SSA deck hands vote to accept contract
Members of the Marine Engineering Beneficial Association (MEBA) voted last week to accept a contract offer from the Steamship Authority (SSA).
The vote followed more than three years of often bitter contract negotiations between the boatline and representatives of its largest union and was preceded by a membership vote last month to reject virtually the same contract.
The contract affects 170 unlicensed vessel employees represented by MEBA. The SSA has yet to reach an agreement with the boatline's licensed engineers, also represented by MEBA.
Wayne Lamson, SSA general manager, said he received a telephone call Friday night that union members voted 85 to 50 to accept the contract.
Mr. Lamson said he did not know what was responsible for the change of heart. But both votes took place against a backdrop of roiled union politics.
MEBA President Ron Davis had raised questions about the contract prior to the earlier vote. Mr. Lamson said that Mr. Davis then participated in a work session and appeared satisfied.
Mr. Davis was critical of Don Keefe, MEBA Atlantic coast vice president, and the man responsible for seeing the contract through to a conclusion. Mr. Keefe is running against Mr. Davis for presidency of the union.
Those tensions were evident in a letter Mr. Davis sent to Mr. Keefe, dated June 15, 2007, the same day the SSA announced an agreement with MEBA had been reached. Mr. Davis expressed his unhappiness with the length of time it was taking to reach a contract and the costs of legal work performed by lawyer Mark Kaplan.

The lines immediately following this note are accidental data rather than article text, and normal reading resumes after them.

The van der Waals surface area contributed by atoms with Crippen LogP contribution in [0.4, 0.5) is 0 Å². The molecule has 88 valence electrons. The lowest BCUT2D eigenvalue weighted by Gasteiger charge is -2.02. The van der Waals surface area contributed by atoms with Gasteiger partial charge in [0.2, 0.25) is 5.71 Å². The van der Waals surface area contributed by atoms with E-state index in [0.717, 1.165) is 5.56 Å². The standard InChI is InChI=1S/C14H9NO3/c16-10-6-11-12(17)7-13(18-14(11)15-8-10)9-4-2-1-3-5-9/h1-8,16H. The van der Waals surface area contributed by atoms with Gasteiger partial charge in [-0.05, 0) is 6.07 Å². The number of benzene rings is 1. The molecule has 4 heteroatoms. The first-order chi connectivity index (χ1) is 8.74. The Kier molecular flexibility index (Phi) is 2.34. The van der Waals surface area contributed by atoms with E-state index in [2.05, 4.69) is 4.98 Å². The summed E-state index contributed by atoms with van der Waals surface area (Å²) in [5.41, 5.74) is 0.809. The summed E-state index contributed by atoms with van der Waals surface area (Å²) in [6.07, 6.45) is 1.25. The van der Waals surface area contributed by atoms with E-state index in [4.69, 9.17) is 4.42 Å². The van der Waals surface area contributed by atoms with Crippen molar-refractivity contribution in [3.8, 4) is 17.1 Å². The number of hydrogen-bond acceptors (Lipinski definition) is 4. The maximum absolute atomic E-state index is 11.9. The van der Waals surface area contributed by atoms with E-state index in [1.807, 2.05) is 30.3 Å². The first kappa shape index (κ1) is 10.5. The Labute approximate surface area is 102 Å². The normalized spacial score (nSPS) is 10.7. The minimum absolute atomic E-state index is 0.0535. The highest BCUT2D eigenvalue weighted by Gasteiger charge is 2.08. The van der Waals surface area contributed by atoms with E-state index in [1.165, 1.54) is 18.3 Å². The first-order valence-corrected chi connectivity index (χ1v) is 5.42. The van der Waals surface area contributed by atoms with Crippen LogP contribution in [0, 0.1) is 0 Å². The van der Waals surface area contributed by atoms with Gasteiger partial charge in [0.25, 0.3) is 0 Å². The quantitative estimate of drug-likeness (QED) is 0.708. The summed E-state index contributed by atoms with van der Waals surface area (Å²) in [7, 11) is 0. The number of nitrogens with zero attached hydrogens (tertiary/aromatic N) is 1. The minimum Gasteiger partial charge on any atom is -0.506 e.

He wrote, "Total payments by MEBA to Mark Kaplan from 2004 to the present amount to $339,950. Additionally, there appear to be $16,850 in recent invoices payable to Mr. Kaplan as of the date of this letter.... From my perspective, it is essential that we devise a new plan that will allow our union to successfully reach an agreement with the Steamship Authority without use of expensive legal resources that, at least to this point, have not yielded obvious success."
In a letter sent to the union membership dated June 28, Mr. Davis said that Mr. Keefe had not provided him with information on the contract negotiations and raised questions about the process leading to the contract. Mr. Davis urged union members to contact him directly.
Two weeks later the union membership rejected the contract.
Meanwhile, the SSA has been unable to reach agreement with its 27 licensed engineers, Mr. Lamson said on Tuesday. He said that management has had difficulty getting needed information from the union and those negotiations will now enter a fact-finding phase.
The SSA board is scheduled to hold an emergency meeting tomorrow to vote on the contract for the unlicensed deck hands. Marc Hanover, Vineyard SSA member, said that he expects the board to ratify the contract. "I am pleased this is behind us and hopefully we can get the engineers to agree to a contract," he said.
Mr. Hanover said the unlicensed deck hands had agreed to some concessions on manning levels and would now contribute five percent toward the cost of health insurance. He said, "That is very fair, particularly when compared with state workers who have to contribute 50 percent."